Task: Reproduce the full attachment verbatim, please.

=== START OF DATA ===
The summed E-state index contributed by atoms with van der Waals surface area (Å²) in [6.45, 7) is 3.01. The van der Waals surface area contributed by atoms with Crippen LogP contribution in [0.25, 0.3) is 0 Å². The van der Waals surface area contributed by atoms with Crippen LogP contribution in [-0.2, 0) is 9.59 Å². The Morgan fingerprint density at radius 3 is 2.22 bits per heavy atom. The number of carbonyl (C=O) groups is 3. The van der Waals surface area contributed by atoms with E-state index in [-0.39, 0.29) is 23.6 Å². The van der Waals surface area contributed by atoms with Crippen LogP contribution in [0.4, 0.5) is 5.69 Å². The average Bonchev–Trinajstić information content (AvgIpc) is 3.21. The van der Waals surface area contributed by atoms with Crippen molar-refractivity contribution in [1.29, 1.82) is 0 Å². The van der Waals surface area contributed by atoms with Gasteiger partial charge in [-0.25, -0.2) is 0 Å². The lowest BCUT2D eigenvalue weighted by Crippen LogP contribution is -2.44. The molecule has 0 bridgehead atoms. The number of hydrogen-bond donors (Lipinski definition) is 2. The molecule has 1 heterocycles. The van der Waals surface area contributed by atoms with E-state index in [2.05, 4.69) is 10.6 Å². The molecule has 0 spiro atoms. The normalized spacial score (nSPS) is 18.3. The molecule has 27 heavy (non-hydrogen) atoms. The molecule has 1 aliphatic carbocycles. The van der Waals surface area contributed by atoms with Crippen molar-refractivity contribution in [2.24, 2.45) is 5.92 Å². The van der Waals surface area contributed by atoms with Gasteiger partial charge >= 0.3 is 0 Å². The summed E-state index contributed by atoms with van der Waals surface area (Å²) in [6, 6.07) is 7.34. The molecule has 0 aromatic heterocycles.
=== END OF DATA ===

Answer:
The summed E-state index contributed by atoms with van der Waals surface area (Å²) in [6.45, 7) is 3.01. The van der Waals surface area contributed by atoms with Crippen LogP contribution in [0.25, 0.3) is 0 Å². The van der Waals surface area contributed by atoms with Crippen LogP contribution in [-0.2, 0) is 9.59 Å². The Morgan fingerprint density at radius 3 is 2.22 bits per heavy atom. The number of carbonyl (C=O) groups is 3. The van der Waals surface area contributed by atoms with E-state index in [-0.39, 0.29) is 23.6 Å². The van der Waals surface area contributed by atoms with Crippen LogP contribution in [0.4, 0.5) is 5.69 Å². The average Bonchev–Trinajstić information content (AvgIpc) is 3.21. The van der Waals surface area contributed by atoms with Crippen molar-refractivity contribution in [1.29, 1.82) is 0 Å². The van der Waals surface area contributed by atoms with Gasteiger partial charge in [-0.25, -0.2) is 0 Å². The lowest BCUT2D eigenvalue weighted by Crippen LogP contribution is -2.44. The molecule has 0 bridgehead atoms. The number of hydrogen-bond donors (Lipinski definition) is 2. The molecule has 1 heterocycles. The van der Waals surface area contributed by atoms with E-state index in [2.05, 4.69) is 10.6 Å². The molecule has 0 spiro atoms. The normalized spacial score (nSPS) is 18.3. The molecule has 27 heavy (non-hydrogen) atoms. The molecule has 1 aliphatic carbocycles. The van der Waals surface area contributed by atoms with Crippen molar-refractivity contribution in [2.24, 2.45) is 5.92 Å². The van der Waals surface area contributed by atoms with Gasteiger partial charge >= 0.3 is 0 Å². The summed E-state index contributed by atoms with van der Waals surface area (Å²) in [6, 6.07) is 7.34. The molecule has 0 aromatic heterocycles.